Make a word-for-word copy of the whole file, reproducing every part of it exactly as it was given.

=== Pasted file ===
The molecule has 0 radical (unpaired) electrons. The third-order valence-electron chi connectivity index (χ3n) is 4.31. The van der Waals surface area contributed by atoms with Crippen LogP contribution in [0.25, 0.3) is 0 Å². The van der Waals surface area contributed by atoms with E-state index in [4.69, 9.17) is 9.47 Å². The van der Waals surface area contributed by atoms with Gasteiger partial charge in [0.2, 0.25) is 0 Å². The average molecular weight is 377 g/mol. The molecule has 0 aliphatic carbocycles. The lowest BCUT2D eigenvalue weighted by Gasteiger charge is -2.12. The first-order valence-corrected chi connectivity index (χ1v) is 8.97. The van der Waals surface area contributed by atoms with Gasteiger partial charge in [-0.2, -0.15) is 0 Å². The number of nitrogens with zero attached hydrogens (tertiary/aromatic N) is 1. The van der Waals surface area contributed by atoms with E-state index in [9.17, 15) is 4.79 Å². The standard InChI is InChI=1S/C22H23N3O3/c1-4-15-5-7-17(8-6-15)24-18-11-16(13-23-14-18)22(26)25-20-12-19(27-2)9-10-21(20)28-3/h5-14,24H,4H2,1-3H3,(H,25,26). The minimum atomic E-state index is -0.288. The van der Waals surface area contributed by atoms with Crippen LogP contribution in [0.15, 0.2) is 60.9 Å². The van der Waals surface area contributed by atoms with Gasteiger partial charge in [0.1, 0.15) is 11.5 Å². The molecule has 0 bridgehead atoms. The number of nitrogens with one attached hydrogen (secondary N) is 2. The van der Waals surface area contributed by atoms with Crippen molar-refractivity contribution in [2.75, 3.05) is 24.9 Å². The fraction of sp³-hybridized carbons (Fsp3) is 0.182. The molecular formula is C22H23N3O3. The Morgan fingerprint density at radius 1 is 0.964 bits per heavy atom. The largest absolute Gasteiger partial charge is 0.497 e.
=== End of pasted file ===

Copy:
The molecule has 0 radical (unpaired) electrons. The third-order valence-electron chi connectivity index (χ3n) is 4.31. The van der Waals surface area contributed by atoms with Crippen LogP contribution in [0.25, 0.3) is 0 Å². The van der Waals surface area contributed by atoms with E-state index in [4.69, 9.17) is 9.47 Å². The van der Waals surface area contributed by atoms with Gasteiger partial charge in [0.2, 0.25) is 0 Å². The average molecular weight is 377 g/mol. The molecule has 0 aliphatic carbocycles. The lowest BCUT2D eigenvalue weighted by Gasteiger charge is -2.12. The first-order valence-corrected chi connectivity index (χ1v) is 8.97. The van der Waals surface area contributed by atoms with Gasteiger partial charge in [-0.2, -0.15) is 0 Å². The number of nitrogens with zero attached hydrogens (tertiary/aromatic N) is 1. The van der Waals surface area contributed by atoms with E-state index in [9.17, 15) is 4.79 Å². The standard InChI is InChI=1S/C22H23N3O3/c1-4-15-5-7-17(8-6-15)24-18-11-16(13-23-14-18)22(26)25-20-12-19(27-2)9-10-21(20)28-3/h5-14,24H,4H2,1-3H3,(H,25,26). The minimum atomic E-state index is -0.288. The van der Waals surface area contributed by atoms with Crippen LogP contribution in [0.15, 0.2) is 60.9 Å². The van der Waals surface area contributed by atoms with Gasteiger partial charge in [0.1, 0.15) is 11.5 Å². The molecule has 0 bridgehead atoms. The number of nitrogens with one attached hydrogen (secondary N) is 2. The van der Waals surface area contributed by atoms with Crippen molar-refractivity contribution in [2.75, 3.05) is 24.9 Å². The fraction of sp³-hybridized carbons (Fsp3) is 0.182. The molecular formula is C22H23N3O3. The Morgan fingerprint density at radius 1 is 0.964 bits per heavy atom. The largest absolute Gasteiger partial charge is 0.497 e.